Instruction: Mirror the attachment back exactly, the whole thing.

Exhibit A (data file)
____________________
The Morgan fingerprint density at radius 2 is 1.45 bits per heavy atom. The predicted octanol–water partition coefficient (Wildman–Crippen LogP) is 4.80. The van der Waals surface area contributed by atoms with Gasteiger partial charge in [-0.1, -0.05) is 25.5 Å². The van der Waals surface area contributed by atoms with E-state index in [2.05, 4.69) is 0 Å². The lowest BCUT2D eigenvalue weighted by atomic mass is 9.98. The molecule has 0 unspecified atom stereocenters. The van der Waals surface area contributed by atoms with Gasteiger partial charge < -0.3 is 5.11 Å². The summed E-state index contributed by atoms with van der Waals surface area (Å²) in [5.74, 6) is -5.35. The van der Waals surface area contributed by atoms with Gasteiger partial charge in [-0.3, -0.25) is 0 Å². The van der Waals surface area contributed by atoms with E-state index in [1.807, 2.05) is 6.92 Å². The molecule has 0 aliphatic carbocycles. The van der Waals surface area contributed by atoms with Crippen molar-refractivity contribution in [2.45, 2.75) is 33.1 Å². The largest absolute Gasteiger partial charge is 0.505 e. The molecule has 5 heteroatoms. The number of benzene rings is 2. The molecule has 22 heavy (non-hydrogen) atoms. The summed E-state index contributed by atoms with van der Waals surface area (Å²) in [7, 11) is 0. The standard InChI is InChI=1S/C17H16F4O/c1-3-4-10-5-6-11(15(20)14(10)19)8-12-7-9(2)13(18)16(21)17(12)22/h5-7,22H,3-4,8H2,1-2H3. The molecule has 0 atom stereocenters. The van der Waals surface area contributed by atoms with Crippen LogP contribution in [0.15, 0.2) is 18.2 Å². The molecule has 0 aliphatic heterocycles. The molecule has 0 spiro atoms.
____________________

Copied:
The Morgan fingerprint density at radius 2 is 1.45 bits per heavy atom. The predicted octanol–water partition coefficient (Wildman–Crippen LogP) is 4.80. The van der Waals surface area contributed by atoms with Gasteiger partial charge in [-0.1, -0.05) is 25.5 Å². The van der Waals surface area contributed by atoms with E-state index in [2.05, 4.69) is 0 Å². The lowest BCUT2D eigenvalue weighted by atomic mass is 9.98. The molecule has 0 unspecified atom stereocenters. The van der Waals surface area contributed by atoms with Gasteiger partial charge < -0.3 is 5.11 Å². The summed E-state index contributed by atoms with van der Waals surface area (Å²) in [5.74, 6) is -5.35. The van der Waals surface area contributed by atoms with Gasteiger partial charge in [-0.3, -0.25) is 0 Å². The van der Waals surface area contributed by atoms with E-state index in [1.807, 2.05) is 6.92 Å². The molecule has 0 aliphatic carbocycles. The van der Waals surface area contributed by atoms with Crippen molar-refractivity contribution in [2.45, 2.75) is 33.1 Å². The largest absolute Gasteiger partial charge is 0.505 e. The molecule has 5 heteroatoms. The number of benzene rings is 2. The molecule has 22 heavy (non-hydrogen) atoms. The summed E-state index contributed by atoms with van der Waals surface area (Å²) in [7, 11) is 0. The standard InChI is InChI=1S/C17H16F4O/c1-3-4-10-5-6-11(15(20)14(10)19)8-12-7-9(2)13(18)16(21)17(12)22/h5-7,22H,3-4,8H2,1-2H3. The molecule has 0 atom stereocenters. The van der Waals surface area contributed by atoms with Crippen LogP contribution in [0.15, 0.2) is 18.2 Å². The molecule has 0 aliphatic heterocycles. The molecule has 0 spiro atoms.